The first medals of the 2018 FEI World Equestrian Games in Tryon, North Carolina, have been decided, with the team competitions for dressage and reining completed.
Germany was crowned the winning team on a score of 242.950. The United States took silver on 233.136, while Great Britain earned bronze (229.628). Germany’s Isabelle Werth topped the individual standings with Bella Rose on a score of 84.829%, with teammate Sonke Rothenberger riding Cosmo finishing third behind the USA’s Laura Graves with Verdades.
It was a gritty battle for silver and bronze, with only a whisper separating the British, Americans and Swedes going into the closing stages. And it was the Swedes who lost out on a podium placing when Laura Graves’ last-to-go effort saw the host nation pin them back to fourth by an agonising 0.15 points.
Werth has won more medals than any other athlete in equestrian sport, but today’s success with her beloved 14-year-old mare Bella Rose, who was already rising to the very top before suffering an injury in 2014 that put her out of action for more than three years, was something very special to her. She burst into tears after posting 84.829 to put the result beyond doubt with the biggest score of the competition.
“She is a gift, I saw that when I first met her as a three-year-old and she has never lost it. Her lightness, her elegance, she never wants to make a mistake, she’s full of power and energy, it is the greatest pleasure to work with her!”
Sweden’s Patrik Kittel came very close to putting his team into the bronze position, but it wasn’t quite enough. And when Graves and Verdades produced the second-best mark of the day, 81.537, the British had to settle for bronze. But Carl Hester (Hawtins Delicato), Charlotte Dujardin (Mount St John Freestyle), Emile Faurie (Dono di Maggio) and Spencer Wilton (Super Nova ll) were pleased with what they achieved with three exciting young horses on their team.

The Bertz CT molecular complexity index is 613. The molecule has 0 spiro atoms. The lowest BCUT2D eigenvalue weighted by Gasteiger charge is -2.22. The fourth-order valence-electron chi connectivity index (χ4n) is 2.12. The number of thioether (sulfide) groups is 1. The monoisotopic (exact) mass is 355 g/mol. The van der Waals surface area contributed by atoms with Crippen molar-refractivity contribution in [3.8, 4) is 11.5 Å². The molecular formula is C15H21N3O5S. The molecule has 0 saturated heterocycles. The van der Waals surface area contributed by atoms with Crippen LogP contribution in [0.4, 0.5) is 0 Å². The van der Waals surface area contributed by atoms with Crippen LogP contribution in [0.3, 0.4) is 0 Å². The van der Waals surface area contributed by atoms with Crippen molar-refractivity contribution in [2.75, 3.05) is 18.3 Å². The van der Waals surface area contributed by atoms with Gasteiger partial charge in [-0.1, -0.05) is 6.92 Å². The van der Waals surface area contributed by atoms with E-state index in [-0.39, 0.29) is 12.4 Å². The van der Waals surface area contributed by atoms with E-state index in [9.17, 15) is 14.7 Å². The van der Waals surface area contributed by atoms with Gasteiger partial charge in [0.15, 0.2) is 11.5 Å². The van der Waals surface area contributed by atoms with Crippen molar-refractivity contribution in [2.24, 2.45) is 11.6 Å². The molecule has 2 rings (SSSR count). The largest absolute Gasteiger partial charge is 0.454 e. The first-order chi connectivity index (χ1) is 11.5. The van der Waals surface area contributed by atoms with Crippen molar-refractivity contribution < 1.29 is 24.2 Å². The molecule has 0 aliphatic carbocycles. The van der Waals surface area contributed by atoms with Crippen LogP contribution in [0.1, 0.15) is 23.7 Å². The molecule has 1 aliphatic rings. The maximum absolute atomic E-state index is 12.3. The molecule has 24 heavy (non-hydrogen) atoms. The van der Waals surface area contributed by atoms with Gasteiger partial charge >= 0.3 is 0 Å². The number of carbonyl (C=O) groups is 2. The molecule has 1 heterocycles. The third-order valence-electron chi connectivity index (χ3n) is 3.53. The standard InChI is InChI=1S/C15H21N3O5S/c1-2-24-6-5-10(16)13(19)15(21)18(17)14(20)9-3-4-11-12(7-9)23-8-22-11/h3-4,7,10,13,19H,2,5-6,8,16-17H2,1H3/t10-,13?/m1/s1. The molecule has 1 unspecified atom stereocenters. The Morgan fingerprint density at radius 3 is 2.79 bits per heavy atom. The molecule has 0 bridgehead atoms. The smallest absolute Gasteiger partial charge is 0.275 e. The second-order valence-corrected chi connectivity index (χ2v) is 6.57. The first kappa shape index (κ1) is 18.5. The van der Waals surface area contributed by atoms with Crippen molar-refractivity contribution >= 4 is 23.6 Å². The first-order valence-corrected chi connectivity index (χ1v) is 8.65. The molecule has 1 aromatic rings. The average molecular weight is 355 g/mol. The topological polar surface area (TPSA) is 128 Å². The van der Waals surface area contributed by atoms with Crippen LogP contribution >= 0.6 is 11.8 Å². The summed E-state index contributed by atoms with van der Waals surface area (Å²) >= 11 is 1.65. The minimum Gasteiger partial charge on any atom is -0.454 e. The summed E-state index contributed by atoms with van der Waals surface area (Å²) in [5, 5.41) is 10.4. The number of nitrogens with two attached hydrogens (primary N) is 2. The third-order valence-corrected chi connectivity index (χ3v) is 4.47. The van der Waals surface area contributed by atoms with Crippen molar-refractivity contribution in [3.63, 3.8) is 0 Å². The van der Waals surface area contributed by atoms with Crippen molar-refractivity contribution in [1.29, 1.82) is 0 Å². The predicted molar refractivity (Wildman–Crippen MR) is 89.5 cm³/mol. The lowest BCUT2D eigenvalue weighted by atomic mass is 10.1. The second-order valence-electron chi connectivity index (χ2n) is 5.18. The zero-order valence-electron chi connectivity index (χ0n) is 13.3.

Graves was delighted to pull her country into silver medal spot backed up by great performances from Steffen Peters (Suppenkasper), Adrienne Lyle (Salvino) and Kasey Perry-Glass (Goerklintgaards Dublet). “I was feeling a bit under the weather today but adrenalin is an amazing thing, and this is an amazing team to ride on!” she said.
The top 30 athletes will move forward to compete for individual honours in the Grand Prix Special on Friday. From there, the 15 best-placed athletes will have the opportunity to perform their custom choreography set to music during the fan-favourite Grand Prix Freestyle on Sunday. _ Louise Parkes
USA took out the team competition for the fifth consecutive time, with the country’s youngest WEG rider, Cade McCutcheon, leading the way Custom Made Gun, a 7-year-old stallion owned by his grandparents, Tim and Colleen McQuay. He was joined on the winning team by Casey Deary riding Hilldale Farm’s Heavy Duty Chex; Daniel Huss riding MS Dreamy; and Jordan Larson aboard Arc Gunnabeabigstar.
Belgium took out the silver, led by anchor rider Bernard Fonck aboard What A Wave, joined by Ann Fonck on Made In Walla, Dries Verschuren with Smart N Sparkin, and Cira Baeck on Gunners Snappy Chic.
Germany claimed the bronze medal thanks to Grischa Ludwig and Ruf Lil Diamond, Markus Suechling and Spotlight Charly, Robin Schoeller and Wimpy Kaweah and Julia Schumacher riding Coeurs Little Tyke. Austria was only half a point away from the podium.
The Team Competition and the first qualifier of the Individual Competition kept reining fans glued to their seats. The top 15 riders will automatically will make their way to the Individual Competition. The top five riders from the second qualifier which will be held on Thursday, will also earn their chance to slide to the podium.
Wednesday’s opening reining event hosted 63 horse-and-rider combinations representing 20 National Federations. _ Simona Diale